Analysis by the Financial Times on 25 April shows how the UK transport sector is failing to move towards the UK’s already meagre climate targets.
According to provisional official statistics, transport accounted for 33% of UK emissions last year, the highest proportion of any sector.
Levels of car travel and purchase remain very high. Fewer than 1% of cars bought are electric (due to high cost). There has been no significant decrease in road vehicle emissions since 2003. Slight reductions in emissions by cars have been offset by increases from online deliveries.
Aeroplane greenhouse emissions have more than doubled from 17.1m tonnes CO2 equivalent in 1990 to 35.5m tonnes in 2016. The number of planes flying has fallen slightly, but the size of the planes has increased hugely.
Improved technology has only slightly offset that, and does not look set to do so any more in the near future. Heathrow’s third runway will hugely increase the number of passengers flying.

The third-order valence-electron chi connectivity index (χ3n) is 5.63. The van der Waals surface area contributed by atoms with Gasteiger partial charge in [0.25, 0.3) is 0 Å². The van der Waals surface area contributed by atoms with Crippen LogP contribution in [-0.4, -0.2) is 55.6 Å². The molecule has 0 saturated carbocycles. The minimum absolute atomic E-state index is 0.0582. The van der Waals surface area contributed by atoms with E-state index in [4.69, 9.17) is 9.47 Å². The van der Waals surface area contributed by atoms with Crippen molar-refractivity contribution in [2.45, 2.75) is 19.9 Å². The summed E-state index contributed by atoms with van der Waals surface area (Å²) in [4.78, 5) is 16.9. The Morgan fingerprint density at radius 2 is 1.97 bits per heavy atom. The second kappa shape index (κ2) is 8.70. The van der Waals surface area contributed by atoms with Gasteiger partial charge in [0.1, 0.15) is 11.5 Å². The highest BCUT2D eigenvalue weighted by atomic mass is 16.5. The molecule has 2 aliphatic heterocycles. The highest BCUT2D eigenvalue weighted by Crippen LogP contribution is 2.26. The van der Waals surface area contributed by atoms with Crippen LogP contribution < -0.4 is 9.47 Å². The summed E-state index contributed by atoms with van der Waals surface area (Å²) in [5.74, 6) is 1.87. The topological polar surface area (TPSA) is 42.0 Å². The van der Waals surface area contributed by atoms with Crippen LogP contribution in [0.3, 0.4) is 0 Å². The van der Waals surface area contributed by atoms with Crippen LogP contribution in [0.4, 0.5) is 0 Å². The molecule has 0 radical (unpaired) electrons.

Short-haul flights (proportionately more polluting than long-haul) have expanded most in recent years. The frequent “business flights” are higher polluting as they are more likely to be “business class”, with fewer passengers per plane.
To tackle climate change requires as fast as possible a reduction in aviation and car transport, and a transition of vehicles into being efficient and green. We need huge investment in cheap collectively-owned public transport, especially trains, and in infrastructure to support and encourage walking and cycling and to reduce commuting.
Efficient and electric-powered transport, and spending on further public research and development into this, must be coupled with green energy production. Cargo bikes, electrically assisted where necessary, can perform courier and logistics functions where necessary.
Finally, shorter working weeks and larger quantities of paid holidays would reduce time barriers to use of high-speed rail rather than aircraft.